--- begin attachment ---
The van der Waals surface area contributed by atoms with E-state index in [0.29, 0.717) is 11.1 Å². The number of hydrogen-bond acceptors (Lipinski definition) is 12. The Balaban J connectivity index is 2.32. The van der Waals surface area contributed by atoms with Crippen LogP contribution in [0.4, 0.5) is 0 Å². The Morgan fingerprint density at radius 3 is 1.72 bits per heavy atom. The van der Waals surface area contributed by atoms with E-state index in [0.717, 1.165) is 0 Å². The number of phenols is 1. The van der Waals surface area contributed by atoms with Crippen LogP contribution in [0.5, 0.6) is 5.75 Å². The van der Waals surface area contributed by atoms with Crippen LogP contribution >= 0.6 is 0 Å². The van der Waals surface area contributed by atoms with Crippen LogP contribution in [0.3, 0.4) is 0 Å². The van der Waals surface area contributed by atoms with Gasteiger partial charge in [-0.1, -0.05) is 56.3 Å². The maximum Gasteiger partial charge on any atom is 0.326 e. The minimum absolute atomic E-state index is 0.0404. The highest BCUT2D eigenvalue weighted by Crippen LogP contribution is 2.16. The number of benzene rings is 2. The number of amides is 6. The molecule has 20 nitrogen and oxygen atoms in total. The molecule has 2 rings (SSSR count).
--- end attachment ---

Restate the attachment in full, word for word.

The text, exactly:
The van der Waals surface area contributed by atoms with E-state index in [0.29, 0.717) is 11.1 Å². The number of hydrogen-bond acceptors (Lipinski definition) is 12. The Balaban J connectivity index is 2.32. The van der Waals surface area contributed by atoms with Crippen LogP contribution in [0.4, 0.5) is 0 Å². The Morgan fingerprint density at radius 3 is 1.72 bits per heavy atom. The van der Waals surface area contributed by atoms with E-state index in [0.717, 1.165) is 0 Å². The number of phenols is 1. The van der Waals surface area contributed by atoms with Crippen LogP contribution in [0.5, 0.6) is 5.75 Å². The van der Waals surface area contributed by atoms with Crippen LogP contribution >= 0.6 is 0 Å². The van der Waals surface area contributed by atoms with Crippen LogP contribution in [0.3, 0.4) is 0 Å². The van der Waals surface area contributed by atoms with Gasteiger partial charge in [-0.1, -0.05) is 56.3 Å². The maximum Gasteiger partial charge on any atom is 0.326 e. The minimum absolute atomic E-state index is 0.0404. The highest BCUT2D eigenvalue weighted by Crippen LogP contribution is 2.16. The number of benzene rings is 2. The number of amides is 6. The molecule has 20 nitrogen and oxygen atoms in total. The molecule has 2 rings (SSSR count).